Melissa Bugeja is a certified breastfeeding counsellor as well as a positive discipline educator and mother of 3 children. She offers parents pre- and postnatal workshops/courses, home visits and online support. She is also heavily involved in educating the general public about breastfeeding through non-profit activities like the ‘Wonder Milk Walk‘ and ‘LatchOn’.
“In Malta over 90% leave the hospital breastfeeding but only 60% breastfeed till 3 months and even less beyond that.”
Why is breastfeeding so beneficial to babies?
“Breast-milk is species specific, in that it is especially made for human infants. The milk a mother makes will be specific to that particular baby whether they are preterm, term or toddlers. Once the baby’s saliva touches the nipple, messages are sent and the milk will change in nutrients and antibodies accordingly by the next feed. Breast-milk will also help children get sick less often and less severely and they are also protected more from childhood cancers, obesity, asthma and diabetes among others.”
What is the rate of breastfeeding in Malta?
“Over 90% leave the hospital breastfeeding but only 60% breastfeed till 3 months and even less beyond that.”
Why do you think many mums don’t manage to breastfeed?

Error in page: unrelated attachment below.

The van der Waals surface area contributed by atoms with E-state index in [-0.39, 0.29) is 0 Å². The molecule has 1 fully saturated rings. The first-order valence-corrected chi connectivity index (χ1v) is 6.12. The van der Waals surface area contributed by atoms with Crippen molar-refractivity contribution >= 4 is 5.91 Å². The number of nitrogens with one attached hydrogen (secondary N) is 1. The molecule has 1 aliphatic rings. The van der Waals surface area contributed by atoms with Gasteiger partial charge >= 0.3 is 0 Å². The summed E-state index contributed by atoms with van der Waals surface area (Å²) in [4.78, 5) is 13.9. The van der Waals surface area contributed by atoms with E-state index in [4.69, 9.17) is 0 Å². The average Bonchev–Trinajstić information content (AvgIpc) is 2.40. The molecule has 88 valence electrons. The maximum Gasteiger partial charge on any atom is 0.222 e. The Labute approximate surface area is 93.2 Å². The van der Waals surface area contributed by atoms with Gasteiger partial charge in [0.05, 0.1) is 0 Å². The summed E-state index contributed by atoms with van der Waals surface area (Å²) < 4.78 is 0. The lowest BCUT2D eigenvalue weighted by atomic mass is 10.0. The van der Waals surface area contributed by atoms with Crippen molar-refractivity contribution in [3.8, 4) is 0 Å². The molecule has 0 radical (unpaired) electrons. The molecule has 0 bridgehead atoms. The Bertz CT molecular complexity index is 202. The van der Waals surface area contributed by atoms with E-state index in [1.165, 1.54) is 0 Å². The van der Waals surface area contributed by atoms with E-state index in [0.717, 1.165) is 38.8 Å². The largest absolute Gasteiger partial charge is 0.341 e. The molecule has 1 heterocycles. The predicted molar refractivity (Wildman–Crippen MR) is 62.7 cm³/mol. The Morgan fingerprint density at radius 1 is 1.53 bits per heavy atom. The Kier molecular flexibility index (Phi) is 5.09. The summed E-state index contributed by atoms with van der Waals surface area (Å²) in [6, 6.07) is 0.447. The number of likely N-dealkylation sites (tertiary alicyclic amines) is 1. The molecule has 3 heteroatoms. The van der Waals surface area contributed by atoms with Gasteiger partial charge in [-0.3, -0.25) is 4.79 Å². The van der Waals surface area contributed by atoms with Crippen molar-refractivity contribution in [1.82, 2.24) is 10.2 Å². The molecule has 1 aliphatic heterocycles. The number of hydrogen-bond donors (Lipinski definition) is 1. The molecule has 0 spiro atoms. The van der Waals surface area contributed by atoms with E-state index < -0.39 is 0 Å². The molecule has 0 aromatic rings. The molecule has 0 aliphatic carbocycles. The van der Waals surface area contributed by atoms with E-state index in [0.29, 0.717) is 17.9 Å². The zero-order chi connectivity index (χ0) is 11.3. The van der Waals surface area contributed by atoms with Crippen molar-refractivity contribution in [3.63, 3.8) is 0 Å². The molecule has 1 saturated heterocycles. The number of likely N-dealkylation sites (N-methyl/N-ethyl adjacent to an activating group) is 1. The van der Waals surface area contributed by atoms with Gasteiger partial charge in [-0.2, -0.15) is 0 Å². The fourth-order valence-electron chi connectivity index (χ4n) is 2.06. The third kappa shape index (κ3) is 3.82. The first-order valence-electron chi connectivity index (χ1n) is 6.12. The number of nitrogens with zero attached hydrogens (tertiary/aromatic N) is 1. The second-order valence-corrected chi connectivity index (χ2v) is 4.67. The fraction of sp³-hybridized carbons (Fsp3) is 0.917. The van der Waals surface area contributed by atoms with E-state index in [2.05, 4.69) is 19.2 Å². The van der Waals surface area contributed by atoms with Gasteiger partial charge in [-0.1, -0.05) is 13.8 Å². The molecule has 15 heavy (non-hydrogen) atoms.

“Mostly its to do with society and the expectations we have of ourselves when it comes to life after our baby is born which would probably be on par to society’s pressure on mums in general.”
“Breastfeeding pressure happens due to inefficient supportive techniques which most of the time dis-empowers a mother rather than empowering her.”
How do you feel about the pressure on mums to breastfeed?
“I do not believe pressure is the problem but how the message is being sent and interpreted among others. Breast milk substitutes nowadays use subtle marketing techniques, but very little exists for breastfeeding so any breastfeeding marketing is seen as pressure. Breastfeeding pressure in its true sense happens due to inefficient supportive techniques which most of the time dis-empowers a mother rather than empowering her.”